The combined use of Geographical Information Systems (GIS) and Business Intelligence today is helping businesses operate and improve productivity, and cut costs like never before. Applications that connect GIS and BI allow companies to track employees, assets, and equipment, and to collect and interpret data in real time to make informed decisions.
GIS digitally stores geographic information that businesses use to make effective analytical decisions regarding assets in the field. Google Earth and Apple’s Maps are examples of simplified GIS.
However, merging a company’s databases with more sophisticated GIS hardware and software can help businesses better visualize relationships between their customers, employees, and suppliers all the while improving profit margins and efficiency throughout an organization.
Business intelligence is a technology-driven process that helps firms to analyze and report raw data to make educated decisions. It is one of the fastest growing areas in the geospatial industry.
Business Intelligence is one of the fastest growing areas in the geospatial industry.
Among the benefits of GIS/BI use include:
- BI data gives a cohesive view of an organization’s information needs to identify and prioritize critical initiatives
- Monitor key business processes
- Impart operational knowledge instantly
- Organize reports and models that show a business view of data
- Increase analytical and decision-making capacity
- Manage an organization’s performance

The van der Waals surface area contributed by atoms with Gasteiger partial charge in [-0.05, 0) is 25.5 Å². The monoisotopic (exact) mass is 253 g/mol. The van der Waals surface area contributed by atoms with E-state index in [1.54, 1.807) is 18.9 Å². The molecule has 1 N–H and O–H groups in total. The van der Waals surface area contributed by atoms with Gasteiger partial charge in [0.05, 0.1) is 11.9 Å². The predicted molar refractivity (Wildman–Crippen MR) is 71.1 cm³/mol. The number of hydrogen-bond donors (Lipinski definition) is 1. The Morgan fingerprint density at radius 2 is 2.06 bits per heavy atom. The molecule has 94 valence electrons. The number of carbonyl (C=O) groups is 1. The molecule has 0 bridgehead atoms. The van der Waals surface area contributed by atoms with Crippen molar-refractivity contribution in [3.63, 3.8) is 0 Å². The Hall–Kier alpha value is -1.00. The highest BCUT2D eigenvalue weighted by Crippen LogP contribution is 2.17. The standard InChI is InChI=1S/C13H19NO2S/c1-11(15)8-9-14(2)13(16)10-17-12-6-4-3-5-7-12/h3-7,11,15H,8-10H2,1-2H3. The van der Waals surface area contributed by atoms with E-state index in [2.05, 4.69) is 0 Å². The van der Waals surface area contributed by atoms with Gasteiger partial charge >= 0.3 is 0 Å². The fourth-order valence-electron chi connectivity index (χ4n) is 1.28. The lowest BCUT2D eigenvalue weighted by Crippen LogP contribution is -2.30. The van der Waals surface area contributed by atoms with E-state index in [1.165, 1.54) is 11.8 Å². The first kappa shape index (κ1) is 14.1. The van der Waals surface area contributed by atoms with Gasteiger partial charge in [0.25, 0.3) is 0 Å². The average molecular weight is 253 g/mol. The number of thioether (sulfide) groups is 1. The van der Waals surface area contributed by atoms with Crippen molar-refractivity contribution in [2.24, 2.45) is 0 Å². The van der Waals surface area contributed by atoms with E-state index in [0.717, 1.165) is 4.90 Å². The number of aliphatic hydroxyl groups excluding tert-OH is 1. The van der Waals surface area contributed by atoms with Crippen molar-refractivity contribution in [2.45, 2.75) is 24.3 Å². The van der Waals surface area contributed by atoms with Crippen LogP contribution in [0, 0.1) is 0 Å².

Despite being used for some time in the natural resources, forestry, and environmental industries, the use of GIS/BI is only recently expanding into more industries for business and management functions.
Between 50% and 85% of data used by organizations includes spatial components.
Various industries, both public and private, can use GIS/BI applications integrated into any enterprise information system framework to more effectively interpret spatial information for logistics, sites and facilities management, marketing, decision-making, planning, and more functions.
GIS/BI in Customer Relationship Management
Spatial relationships defined by GIS can be used to analyze customer shopping frequency, adjust operating hours based on customer shopping times, alter locational pricing and inventory needs, identify beneficial locations for additional storefronts, and even perform targeted advertising campaigns.
GIS/BI Improves Data Accuracy and System Management
There are several advantages in the water utility business to using GIS/BI. Ninety percent of a utility’s data is connected to a geospatial location. Services must know the location of their pipes, valves, meters, sampling points and other assets.
They also need to see the location and water usage patterns of their customers. Moreover, they need to know where their field crews are working and what assets require maintenance.
GIS allows users to view and analyze information based on its spatial location and its relationship to other features-often where no other association is available.
GIS/BI allows the Rowland Water District to view and analyze their assets and utilities that lie beneath and above the surface.
The video below is an example of Nobel Systems’ GeoViewer Valve Isolation Tool that helps water utilities locate and identify valves in its system.
A typical utility map that shows water and sewer assets does not have a great deal of background information displayed other than pipe size and material.